National Health Service watchdog the Healthcare Commission has published a new report reflecting on its achievements over the last five years and the areas in need of focus going forward, as its time as regulator draws to a close.

The Commission will breathe its last breath at the end of this month when it passes the torch to a new integrated regulator - the Care Quality Commission - which will bring together regulation of the quality of health and adult social care for the first time.

According to the Commission, independent regulation of healthcare, which has really only taken off in the last decade, has helped to generate “significant progress” in improving health and care, playing a strong role in reducing premature deaths, protecting patients’ rights and boosting the overall quality of care.

On the down side, it admits areas in which progress has not been so strong include addressing the gorge of health inequalities still present in the UK today, patient safety, meeting the needs of vulnerable patients, and the priority given to protecting children.

The exact degree to which healthcare regulation has helped to drive service improvement is difficult to determine, as significantly larger cash streams into the NHS as well as extensive policy reform have played key roles. Nevertheless, the report claims “a range of robust evidence from evaluation work” exists to support the view that regulation has indeed made “an important contribution”.

Looking back on progress since its birth in 2005, the Commission says the proportion of NHS trusts rated as “excellent” or “good” climbed from 46% in 2005/6 to 60% in 2007/8, despite tougher assessments and inspections.

In addition, the ability of trusts to meet certain government targets – such as cutting waiting times for cancer treatment and the 18-week referral to treatment goal – has improved significantly since these were included in the Commission’s annual health check assessment, it says.

Health check benefits
The annual health check assessment is widely considered to have played a strong hand in driving service improvements in the last few years, with 93% of NHS trusts declaring a positive impact on patient care, and 81% claiming that the assessment helps to focus attention on patient safety, the report says.

Furthermore, the annual health check has identified and thus enabled further investigation of serious issues, thereby bringing about improvements in individual organisations and helping to boost patient safety and care, it stressed.

However, despite progress to date there is still much to be done in terms of continued service improvement and maintaining high levels of patient safety and care, and the watchdog has highlighted some common themes it feels the new regulator and the healthcare system as a whole must address.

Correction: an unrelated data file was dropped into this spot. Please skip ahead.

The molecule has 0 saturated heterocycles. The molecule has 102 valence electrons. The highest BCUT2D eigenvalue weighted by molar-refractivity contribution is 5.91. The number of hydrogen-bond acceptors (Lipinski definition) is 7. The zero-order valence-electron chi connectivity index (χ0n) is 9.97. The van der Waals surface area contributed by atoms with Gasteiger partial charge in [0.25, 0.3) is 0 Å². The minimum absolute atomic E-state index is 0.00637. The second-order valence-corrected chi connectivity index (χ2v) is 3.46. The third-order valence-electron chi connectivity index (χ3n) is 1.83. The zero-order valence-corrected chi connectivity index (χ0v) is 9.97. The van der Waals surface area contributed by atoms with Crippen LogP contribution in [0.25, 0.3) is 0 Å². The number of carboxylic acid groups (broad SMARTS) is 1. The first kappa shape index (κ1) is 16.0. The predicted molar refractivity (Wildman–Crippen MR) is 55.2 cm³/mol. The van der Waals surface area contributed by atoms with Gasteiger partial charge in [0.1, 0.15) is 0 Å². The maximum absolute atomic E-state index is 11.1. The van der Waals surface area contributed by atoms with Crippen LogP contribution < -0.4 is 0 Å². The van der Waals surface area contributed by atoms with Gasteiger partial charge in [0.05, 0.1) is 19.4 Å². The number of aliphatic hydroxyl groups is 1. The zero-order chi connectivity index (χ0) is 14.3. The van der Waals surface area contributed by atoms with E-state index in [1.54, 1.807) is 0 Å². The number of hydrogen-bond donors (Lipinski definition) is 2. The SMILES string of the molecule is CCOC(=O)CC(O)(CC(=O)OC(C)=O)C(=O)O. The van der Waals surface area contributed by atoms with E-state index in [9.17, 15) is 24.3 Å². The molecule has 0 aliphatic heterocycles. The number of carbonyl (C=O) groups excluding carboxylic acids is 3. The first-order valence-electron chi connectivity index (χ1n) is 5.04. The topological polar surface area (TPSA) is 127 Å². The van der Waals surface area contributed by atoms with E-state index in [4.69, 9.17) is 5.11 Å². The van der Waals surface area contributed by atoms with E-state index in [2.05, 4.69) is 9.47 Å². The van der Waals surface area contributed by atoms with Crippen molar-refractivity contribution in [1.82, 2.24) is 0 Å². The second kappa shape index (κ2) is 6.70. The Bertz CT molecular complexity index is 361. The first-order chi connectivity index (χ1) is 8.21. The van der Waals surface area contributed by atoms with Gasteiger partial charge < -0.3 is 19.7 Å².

“While overall levels of satisfaction are high, further progress is needed to ensure that patients really are at the centre of care,” it says, as “too many concerns about the standards of care arise because the culture of the organisation providing care does not consistently treat people with dignity and respect, protect them from harm and abuse, and promote their rights”.

Going forward, the report also stresses the need for: more attention on training staff and rewarding the right behaviour; ensuring that any patient/carer feedback – whether negative or positive - is acted on; measuring, benchmarking and reporting on performance; and ensuring that requirements for registration are patient focused.

Furthermore, it warns that problems will continue to arise where there is poor leadership and governance, as well as a lack of adequate information on outcomes of care. “In all of the Commission’s major investigations, the boards of the organisations were not receiving adequate information about the quality of care that their organisations were providing,” it explained.

According to the Commission, the creation of a new regulator of both health and adult social care “provides an opportunity to build on what has been achieved”, as well as an opportunity to take some new directions, by “ensuring better information on performance across the health and social care sectors, and promoting a more integrated approach to health and social care in meeting the needs of people using services”.

DH publishes regulation reports
Meanwhile, the Department of Health has published two new reports detailing improvements to the regulation of healthcare professionals.

The Tackling Concerns Nationally (TCN) and Tackling Concerns Locally (TCL) are aspects of wider government reforms on professional regulation, designed to raise the bar of professional standards and boost patient safety.

TCN includes proposals for the establishment of the Office of the Health Professions Adjudicator (OHPA) - an independent body tasked with assessing fitness to practise for healthcare professionals, while TCL sets out recommendations designed to tighten up local NHS procedures for identifying poor performance and taking effective action, according to the DH.

"Our overriding priority is to ensure that patients and the public are protected,” said Health Minister, Ben Bradshaw. “The recommendations outlined in Tackling Concerns Nationall and Tackling Concerns Locally will put in place the best systems, both locally and nationally, to identify and address concerns about individual professional conduct and competence,” he stressed.